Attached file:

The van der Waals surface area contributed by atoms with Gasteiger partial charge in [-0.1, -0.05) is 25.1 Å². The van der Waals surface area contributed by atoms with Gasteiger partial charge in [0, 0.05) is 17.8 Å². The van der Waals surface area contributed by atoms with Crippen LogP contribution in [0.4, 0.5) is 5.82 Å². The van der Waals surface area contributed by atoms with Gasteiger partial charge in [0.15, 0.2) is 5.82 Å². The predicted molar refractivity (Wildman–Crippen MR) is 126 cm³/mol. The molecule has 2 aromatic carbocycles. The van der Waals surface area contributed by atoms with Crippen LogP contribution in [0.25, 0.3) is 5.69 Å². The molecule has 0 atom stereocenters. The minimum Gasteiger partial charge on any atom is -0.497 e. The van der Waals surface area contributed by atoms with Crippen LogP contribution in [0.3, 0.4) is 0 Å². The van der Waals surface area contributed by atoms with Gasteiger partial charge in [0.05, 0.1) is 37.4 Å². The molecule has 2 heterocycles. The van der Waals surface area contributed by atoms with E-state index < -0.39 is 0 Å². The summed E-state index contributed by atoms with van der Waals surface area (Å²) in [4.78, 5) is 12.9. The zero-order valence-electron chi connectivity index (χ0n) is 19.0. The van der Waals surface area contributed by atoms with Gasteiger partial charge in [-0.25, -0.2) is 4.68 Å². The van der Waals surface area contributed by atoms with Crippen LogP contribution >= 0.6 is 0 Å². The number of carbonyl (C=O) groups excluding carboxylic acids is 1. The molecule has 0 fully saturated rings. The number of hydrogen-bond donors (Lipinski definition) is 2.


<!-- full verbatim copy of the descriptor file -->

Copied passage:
The van der Waals surface area contributed by atoms with Gasteiger partial charge in [-0.1, -0.05) is 25.1 Å². The van der Waals surface area contributed by atoms with Gasteiger partial charge in [0, 0.05) is 17.8 Å². The van der Waals surface area contributed by atoms with Crippen LogP contribution in [0.4, 0.5) is 5.82 Å². The van der Waals surface area contributed by atoms with Gasteiger partial charge in [0.15, 0.2) is 5.82 Å². The predicted molar refractivity (Wildman–Crippen MR) is 126 cm³/mol. The molecule has 2 aromatic carbocycles. The van der Waals surface area contributed by atoms with Crippen LogP contribution in [0.25, 0.3) is 5.69 Å². The molecule has 0 atom stereocenters. The minimum Gasteiger partial charge on any atom is -0.497 e. The van der Waals surface area contributed by atoms with Crippen LogP contribution in [0.3, 0.4) is 0 Å². The van der Waals surface area contributed by atoms with Gasteiger partial charge in [0.05, 0.1) is 37.4 Å². The molecule has 2 heterocycles. The van der Waals surface area contributed by atoms with E-state index < -0.39 is 0 Å². The summed E-state index contributed by atoms with van der Waals surface area (Å²) in [4.78, 5) is 12.9. The zero-order valence-electron chi connectivity index (χ0n) is 19.0. The van der Waals surface area contributed by atoms with Gasteiger partial charge in [-0.25, -0.2) is 4.68 Å². The van der Waals surface area contributed by atoms with Crippen LogP contribution >= 0.6 is 0 Å². The number of carbonyl (C=O) groups excluding carboxylic acids is 1. The molecule has 0 fully saturated rings. The number of hydrogen-bond donors (Lipinski definition) is 2.